A coalition of U.S. cannabis operators and investors, including some of the largest multistate operators, filed a lawsuit against U.S. Attorney General Merrick Garland, alleging that the federal government has no basis for enforcing the Controlled Substances Act against intrastate, state-regulated cannabis operations.
According to the statement, the coalition seeks to urge the federal government to not enforce the CSA in a manner that interferes with the intrastate cultivation, manufacture, possession, and distribution of cannabis, pursuant to state law.
“The federal criminalization of safe, regulated marijuana commerce in states where it is legal unfairly burdens legal operations and expands the production and sale of illegal marijuana that is unregulated, can be unsafe, and is likely to find its way to other states,” said David Boies, chairman of Boies Schiller Flexner LLP.
“Federal criminalization also denies small, legal marijuana businesses access to SBA loans, investors, benefits for their employees, and normal banking regulations (which among other things, forces them to rely on cash transactions with all of the dangers to them, and to the community, that result) – as well as burdening them with discriminatory taxes,” Boies added.
The lawsuit asserts that the “federal government lack the authority to regulate purely intrastate commerce,” which is how all state-level markets operate.
Law firm Lesser, Newman, Aleo & Nasser LLP joined Boies Schiller Flexner in filing the lawsuit in the United States District Court for the District of Massachusetts, Western Division. Plaintiffs include:
- Gyasi Sellers, CEO and founder of Treevit
- Canna Provisions
- Wiseacre Farm
- Verano Holdings (OTCQX: VRNOF)
In addition, foundational supporters of the suit include:
- Ascend Wellness Holdings (OTCQX: AAWH)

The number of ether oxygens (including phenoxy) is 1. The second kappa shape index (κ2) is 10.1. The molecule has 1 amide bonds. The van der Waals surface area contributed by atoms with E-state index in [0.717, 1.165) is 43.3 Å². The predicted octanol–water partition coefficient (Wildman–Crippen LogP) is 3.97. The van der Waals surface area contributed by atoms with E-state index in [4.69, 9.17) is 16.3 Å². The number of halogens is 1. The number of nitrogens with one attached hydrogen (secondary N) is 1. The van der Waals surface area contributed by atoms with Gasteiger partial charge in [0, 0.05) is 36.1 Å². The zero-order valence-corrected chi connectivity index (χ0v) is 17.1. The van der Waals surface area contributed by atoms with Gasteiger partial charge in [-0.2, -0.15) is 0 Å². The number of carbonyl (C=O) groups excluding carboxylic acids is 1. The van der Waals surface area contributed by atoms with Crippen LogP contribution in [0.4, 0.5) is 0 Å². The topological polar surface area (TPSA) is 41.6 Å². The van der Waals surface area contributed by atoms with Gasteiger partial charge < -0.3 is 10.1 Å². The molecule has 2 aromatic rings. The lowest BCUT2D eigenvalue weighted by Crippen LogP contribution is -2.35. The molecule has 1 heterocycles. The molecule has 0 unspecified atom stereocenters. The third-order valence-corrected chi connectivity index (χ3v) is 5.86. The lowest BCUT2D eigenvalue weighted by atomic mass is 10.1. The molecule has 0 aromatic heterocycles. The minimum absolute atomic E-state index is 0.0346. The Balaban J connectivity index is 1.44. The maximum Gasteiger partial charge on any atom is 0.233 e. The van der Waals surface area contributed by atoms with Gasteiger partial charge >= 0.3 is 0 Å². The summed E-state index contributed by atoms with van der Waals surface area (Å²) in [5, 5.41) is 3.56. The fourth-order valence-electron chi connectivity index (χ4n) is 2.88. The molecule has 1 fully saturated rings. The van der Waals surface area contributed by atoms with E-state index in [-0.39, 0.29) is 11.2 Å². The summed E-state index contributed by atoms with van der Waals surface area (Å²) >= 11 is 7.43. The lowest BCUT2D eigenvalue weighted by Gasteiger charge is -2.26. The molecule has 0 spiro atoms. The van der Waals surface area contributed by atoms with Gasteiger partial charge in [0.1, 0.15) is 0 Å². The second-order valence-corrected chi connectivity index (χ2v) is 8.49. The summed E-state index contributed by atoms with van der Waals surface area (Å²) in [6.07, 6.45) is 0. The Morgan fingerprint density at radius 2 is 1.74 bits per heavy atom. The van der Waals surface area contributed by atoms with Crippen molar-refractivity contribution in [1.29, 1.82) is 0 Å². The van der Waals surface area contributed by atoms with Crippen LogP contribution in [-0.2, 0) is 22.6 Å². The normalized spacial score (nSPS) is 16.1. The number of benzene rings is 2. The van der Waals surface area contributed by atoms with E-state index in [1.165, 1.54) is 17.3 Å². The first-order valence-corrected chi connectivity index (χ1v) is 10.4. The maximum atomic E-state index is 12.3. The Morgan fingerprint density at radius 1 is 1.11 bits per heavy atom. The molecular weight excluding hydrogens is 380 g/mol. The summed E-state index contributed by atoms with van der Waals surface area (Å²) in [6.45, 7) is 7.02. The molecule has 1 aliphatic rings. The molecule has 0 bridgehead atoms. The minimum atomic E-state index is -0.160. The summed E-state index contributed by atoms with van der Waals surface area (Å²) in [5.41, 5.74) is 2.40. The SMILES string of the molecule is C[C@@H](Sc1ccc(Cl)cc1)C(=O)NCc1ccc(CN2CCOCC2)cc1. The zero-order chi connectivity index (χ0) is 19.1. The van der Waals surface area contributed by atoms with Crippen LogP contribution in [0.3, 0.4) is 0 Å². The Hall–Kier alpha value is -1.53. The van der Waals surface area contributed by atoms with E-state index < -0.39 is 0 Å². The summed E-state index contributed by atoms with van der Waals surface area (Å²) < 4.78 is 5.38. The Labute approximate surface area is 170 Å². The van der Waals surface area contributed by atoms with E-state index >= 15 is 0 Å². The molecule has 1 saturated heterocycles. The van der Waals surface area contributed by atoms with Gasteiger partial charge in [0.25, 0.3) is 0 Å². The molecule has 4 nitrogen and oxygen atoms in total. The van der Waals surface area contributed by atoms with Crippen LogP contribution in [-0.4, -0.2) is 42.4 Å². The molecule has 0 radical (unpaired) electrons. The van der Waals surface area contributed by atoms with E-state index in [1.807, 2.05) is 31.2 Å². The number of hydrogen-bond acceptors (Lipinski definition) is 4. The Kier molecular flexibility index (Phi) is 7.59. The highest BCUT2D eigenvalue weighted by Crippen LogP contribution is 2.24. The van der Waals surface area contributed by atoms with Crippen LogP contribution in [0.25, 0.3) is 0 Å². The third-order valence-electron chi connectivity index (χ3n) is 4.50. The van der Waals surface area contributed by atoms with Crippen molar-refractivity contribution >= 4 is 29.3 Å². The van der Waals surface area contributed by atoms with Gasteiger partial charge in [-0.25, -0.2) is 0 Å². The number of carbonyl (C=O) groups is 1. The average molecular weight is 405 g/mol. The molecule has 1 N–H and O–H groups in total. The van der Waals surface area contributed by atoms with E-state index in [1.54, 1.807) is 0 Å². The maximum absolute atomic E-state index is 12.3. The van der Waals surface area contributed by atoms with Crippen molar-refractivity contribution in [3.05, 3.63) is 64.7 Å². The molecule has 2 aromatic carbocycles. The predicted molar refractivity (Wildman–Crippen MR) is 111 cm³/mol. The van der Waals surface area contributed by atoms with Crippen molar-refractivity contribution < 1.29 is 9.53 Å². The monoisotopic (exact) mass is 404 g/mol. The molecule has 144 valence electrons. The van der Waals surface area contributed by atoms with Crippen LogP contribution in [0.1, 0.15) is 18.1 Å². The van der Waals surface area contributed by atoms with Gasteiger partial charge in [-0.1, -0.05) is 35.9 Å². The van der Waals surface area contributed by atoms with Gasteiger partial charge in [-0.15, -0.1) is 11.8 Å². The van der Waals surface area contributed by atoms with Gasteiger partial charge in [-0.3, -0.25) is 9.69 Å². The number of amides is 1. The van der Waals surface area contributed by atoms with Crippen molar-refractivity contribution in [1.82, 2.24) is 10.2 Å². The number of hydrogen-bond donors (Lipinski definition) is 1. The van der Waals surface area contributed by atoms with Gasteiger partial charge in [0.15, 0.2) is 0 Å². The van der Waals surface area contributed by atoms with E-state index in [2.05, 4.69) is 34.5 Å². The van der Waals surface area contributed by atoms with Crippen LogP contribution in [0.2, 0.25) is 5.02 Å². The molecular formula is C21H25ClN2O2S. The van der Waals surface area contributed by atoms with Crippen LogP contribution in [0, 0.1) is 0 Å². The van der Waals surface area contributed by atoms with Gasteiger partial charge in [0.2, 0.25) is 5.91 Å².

- TerrAscend (TSX: TSND)
- Green Thumb Industries (OTCQX: GTBIF)
- Eminence Capital
- Poseidon Investment Management
In 2005, the Supreme Court rejected a challenge to the Controlled Substance Act’s cannabis prohibitions in the case Gonzales v. Raich. The Court concluded that the federal goal to “eradicate” commerce in cannabis, combined with the assumption in 2005 that intrastate marijuana could not be differentiated from interstate cannabis, justified the Controlled Substances Act’s prohibitions on intrastate cannabis.
Fast forward to 2023 and 38 states, including Washington D.C., have medical or adult-use cannabis programs with significant regulatory oversight.
“While reforms such as the SAFER Banking Act and rescheduling cannabis under the Controlled Substances Act would improve certain aspects of this broken and antiquated system, they will not solve the fundamental issue,” Verano President Darren Weiss said.
“The application of the CSA to lawful state-run cannabis business is an unconstitutional overreach on state sovereignty that has led to decades of harm, failed businesses, lost jobs, and unsafe working conditions.”
The statement noted that the lawsuit seeks to confirm the rights of Massachusetts and other states to regulate cannabis within their borders and to confirm the corresponding limits on the federal government’s power to regulate commerce.
“The federal government’s power to regulate commerce is based on the Interstate Commerce Clause of the Constitution,” the lawsuit reads. “The law at issue in this suit, the Controlled Substances Act, exceeds that limited authority: It bars the production, distribution, and possession of marijuana, regardless of whether those activities cross state lines or, as in the case of Plaintiffs’ cannabis businesses, are intrastate.”
As the cannabis industry grows, operators face challenges that other regulated industries don’t.
“We want to be treated equally, on an even playing field with any other small business in Massachusetts,” said Meg Sanders, CEO and co-founder of Canna Provisions, which has two retail dispensaries in western Massachusetts.